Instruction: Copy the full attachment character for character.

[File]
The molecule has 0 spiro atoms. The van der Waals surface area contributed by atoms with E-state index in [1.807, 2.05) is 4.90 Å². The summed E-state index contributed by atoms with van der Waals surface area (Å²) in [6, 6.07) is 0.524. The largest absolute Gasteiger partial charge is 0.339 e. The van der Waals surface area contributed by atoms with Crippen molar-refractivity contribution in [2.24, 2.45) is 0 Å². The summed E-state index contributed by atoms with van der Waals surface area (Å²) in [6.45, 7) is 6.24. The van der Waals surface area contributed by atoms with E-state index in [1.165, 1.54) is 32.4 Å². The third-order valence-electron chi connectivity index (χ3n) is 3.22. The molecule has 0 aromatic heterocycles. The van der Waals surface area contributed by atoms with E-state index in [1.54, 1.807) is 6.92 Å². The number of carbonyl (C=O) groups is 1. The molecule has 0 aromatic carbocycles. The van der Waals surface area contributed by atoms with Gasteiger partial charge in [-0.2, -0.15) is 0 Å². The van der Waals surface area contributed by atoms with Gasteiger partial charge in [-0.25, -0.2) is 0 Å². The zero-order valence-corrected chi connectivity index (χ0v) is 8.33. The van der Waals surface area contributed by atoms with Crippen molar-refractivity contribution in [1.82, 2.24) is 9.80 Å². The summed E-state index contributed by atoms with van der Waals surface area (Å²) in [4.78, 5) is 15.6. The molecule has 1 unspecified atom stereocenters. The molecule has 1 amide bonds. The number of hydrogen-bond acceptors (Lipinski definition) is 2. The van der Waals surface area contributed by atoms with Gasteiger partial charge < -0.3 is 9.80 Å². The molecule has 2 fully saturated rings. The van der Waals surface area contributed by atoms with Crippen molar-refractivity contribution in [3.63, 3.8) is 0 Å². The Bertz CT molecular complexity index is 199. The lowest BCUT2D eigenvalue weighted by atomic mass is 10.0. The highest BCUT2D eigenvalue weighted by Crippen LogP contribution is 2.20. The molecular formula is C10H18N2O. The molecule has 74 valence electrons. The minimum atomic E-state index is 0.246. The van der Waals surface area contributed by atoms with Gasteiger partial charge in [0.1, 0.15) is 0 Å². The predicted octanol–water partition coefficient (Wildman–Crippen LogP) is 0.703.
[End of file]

The molecule has 0 spiro atoms. The van der Waals surface area contributed by atoms with E-state index in [1.807, 2.05) is 4.90 Å². The summed E-state index contributed by atoms with van der Waals surface area (Å²) in [6, 6.07) is 0.524. The largest absolute Gasteiger partial charge is 0.339 e. The van der Waals surface area contributed by atoms with Crippen molar-refractivity contribution in [2.24, 2.45) is 0 Å². The summed E-state index contributed by atoms with van der Waals surface area (Å²) in [6.45, 7) is 6.24. The van der Waals surface area contributed by atoms with E-state index in [1.165, 1.54) is 32.4 Å². The third-order valence-electron chi connectivity index (χ3n) is 3.22. The molecule has 0 aromatic heterocycles. The van der Waals surface area contributed by atoms with E-state index in [1.54, 1.807) is 6.92 Å². The number of carbonyl (C=O) groups is 1. The molecule has 0 aromatic carbocycles. The van der Waals surface area contributed by atoms with Gasteiger partial charge in [-0.2, -0.15) is 0 Å². The van der Waals surface area contributed by atoms with Gasteiger partial charge in [-0.25, -0.2) is 0 Å². The zero-order valence-corrected chi connectivity index (χ0v) is 8.33. The van der Waals surface area contributed by atoms with Crippen molar-refractivity contribution in [1.82, 2.24) is 9.80 Å². The summed E-state index contributed by atoms with van der Waals surface area (Å²) in [4.78, 5) is 15.6. The molecule has 1 unspecified atom stereocenters. The molecule has 1 amide bonds. The number of hydrogen-bond acceptors (Lipinski definition) is 2. The van der Waals surface area contributed by atoms with Gasteiger partial charge < -0.3 is 9.80 Å². The molecule has 2 fully saturated rings. The van der Waals surface area contributed by atoms with Crippen molar-refractivity contribution in [3.63, 3.8) is 0 Å². The Bertz CT molecular complexity index is 199. The lowest BCUT2D eigenvalue weighted by atomic mass is 10.0. The highest BCUT2D eigenvalue weighted by Crippen LogP contribution is 2.20. The molecular formula is C10H18N2O. The molecule has 74 valence electrons. The minimum atomic E-state index is 0.246. The van der Waals surface area contributed by atoms with Gasteiger partial charge in [0.1, 0.15) is 0 Å². The predicted octanol–water partition coefficient (Wildman–Crippen LogP) is 0.703.